What’s more, from all this effusive praise, you’d probably expect New Jersey to be a real economic success story — a perennial selling point for governors with White House dreams. You’d certainly expect its unemployment rate (7.8 percent) to be lower than America’s as a whole (7.0 percent at the time). Or at least significantly better than its neighbors Pennsylvania (7.3 percent) or New York (7.4 percent) In fact, there’s virtually no hard data that makes Christie look good. Hence the need for defense mechanisms, even among the self-congratulatory sober realist types.
But it’s not just the media acting on its own. As usual, the media was merely a mouthpiece for the political establishment as a whole. That same month, a National Journal poll of political insiders overwhelmingly cited Christie as the politician who had had the best year in 2013, according to 60 percent of Democrats and 71 percent of Republicans.
After the scandal broke and Christie gave his self-indulgent press conference, Eric Boehlert wrote a mini-roundup piece, “How The Media Marketed Chris Christie’s Straight Shooter Charade,” in which he noted:
I detailed some of that absurdly fawning coverage in 2010 and 2011, but then I largely stopped writing about the phenomenon simply because it became clear that the press was entirely and unapologetically committed to peddling Christie press clippings. They liked the GOP story and it was one they wanted to tell, just like they had been wed to the John-McCain-is-a-Maverick story. So they told it (selectively) over and over and over and over, regardless of the larger context about Christie actual behavior and his record as governor.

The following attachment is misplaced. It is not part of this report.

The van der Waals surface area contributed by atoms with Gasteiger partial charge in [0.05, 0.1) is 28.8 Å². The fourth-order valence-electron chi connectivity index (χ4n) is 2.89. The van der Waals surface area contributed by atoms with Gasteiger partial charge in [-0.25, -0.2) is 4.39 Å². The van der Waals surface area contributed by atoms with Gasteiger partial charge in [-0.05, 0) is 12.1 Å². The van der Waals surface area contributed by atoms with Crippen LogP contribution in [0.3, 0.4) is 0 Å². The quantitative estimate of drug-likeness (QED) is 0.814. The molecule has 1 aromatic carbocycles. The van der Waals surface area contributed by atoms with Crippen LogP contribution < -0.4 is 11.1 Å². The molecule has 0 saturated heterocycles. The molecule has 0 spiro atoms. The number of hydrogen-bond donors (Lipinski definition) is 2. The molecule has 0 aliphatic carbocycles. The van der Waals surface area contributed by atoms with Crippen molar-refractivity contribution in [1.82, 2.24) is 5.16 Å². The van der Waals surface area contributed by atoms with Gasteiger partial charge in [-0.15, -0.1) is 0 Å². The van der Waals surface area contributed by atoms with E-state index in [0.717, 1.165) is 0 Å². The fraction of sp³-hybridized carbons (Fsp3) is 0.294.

One could dig through Media Matters posts for more illustrative examples, unflattering Christie stories that the media either denied or compartmentalized in order to preserve their pro-Christie narratives — and even more are emerging every few days now. But for digging deeper into the why of it all, a couple of articles here at Salon are more to the point: “Chris Christie’s Forgiving Fan Club: Why Elite ‘Centrists’ Will Back Him All the Way” by Alex Pareene and “How the Media Created Chris Christie,” by Joan Walsh.